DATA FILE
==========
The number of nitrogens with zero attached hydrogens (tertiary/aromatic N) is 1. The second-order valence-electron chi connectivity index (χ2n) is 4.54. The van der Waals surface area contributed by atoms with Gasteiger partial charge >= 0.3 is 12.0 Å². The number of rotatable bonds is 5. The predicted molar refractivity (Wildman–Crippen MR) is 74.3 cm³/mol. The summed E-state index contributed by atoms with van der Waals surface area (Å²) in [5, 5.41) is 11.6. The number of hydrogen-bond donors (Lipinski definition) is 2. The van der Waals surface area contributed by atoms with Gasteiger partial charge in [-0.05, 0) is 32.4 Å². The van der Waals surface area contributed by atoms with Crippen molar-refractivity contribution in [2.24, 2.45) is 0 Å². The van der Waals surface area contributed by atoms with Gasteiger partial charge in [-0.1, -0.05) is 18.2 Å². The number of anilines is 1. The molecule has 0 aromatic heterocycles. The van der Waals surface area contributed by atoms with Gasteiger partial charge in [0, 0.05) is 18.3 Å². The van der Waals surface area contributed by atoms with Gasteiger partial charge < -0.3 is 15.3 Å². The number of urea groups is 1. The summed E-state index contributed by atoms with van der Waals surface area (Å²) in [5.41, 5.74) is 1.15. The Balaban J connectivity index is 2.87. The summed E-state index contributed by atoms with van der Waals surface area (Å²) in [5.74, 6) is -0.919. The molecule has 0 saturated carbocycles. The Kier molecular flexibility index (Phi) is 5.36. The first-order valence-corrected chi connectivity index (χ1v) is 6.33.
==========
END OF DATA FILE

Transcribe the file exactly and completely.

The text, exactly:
The number of nitrogens with zero attached hydrogens (tertiary/aromatic N) is 1. The second-order valence-electron chi connectivity index (χ2n) is 4.54. The van der Waals surface area contributed by atoms with Gasteiger partial charge >= 0.3 is 12.0 Å². The number of rotatable bonds is 5. The predicted molar refractivity (Wildman–Crippen MR) is 74.3 cm³/mol. The summed E-state index contributed by atoms with van der Waals surface area (Å²) in [5, 5.41) is 11.6. The number of hydrogen-bond donors (Lipinski definition) is 2. The van der Waals surface area contributed by atoms with Gasteiger partial charge in [-0.05, 0) is 32.4 Å². The van der Waals surface area contributed by atoms with Crippen molar-refractivity contribution in [2.24, 2.45) is 0 Å². The van der Waals surface area contributed by atoms with Gasteiger partial charge in [-0.1, -0.05) is 18.2 Å². The number of anilines is 1. The molecule has 0 aromatic heterocycles. The van der Waals surface area contributed by atoms with Gasteiger partial charge in [0, 0.05) is 18.3 Å². The van der Waals surface area contributed by atoms with Gasteiger partial charge < -0.3 is 15.3 Å². The number of urea groups is 1. The summed E-state index contributed by atoms with van der Waals surface area (Å²) in [5.41, 5.74) is 1.15. The Balaban J connectivity index is 2.87. The summed E-state index contributed by atoms with van der Waals surface area (Å²) in [5.74, 6) is -0.919. The molecule has 0 saturated carbocycles. The Kier molecular flexibility index (Phi) is 5.36. The first-order valence-corrected chi connectivity index (χ1v) is 6.33.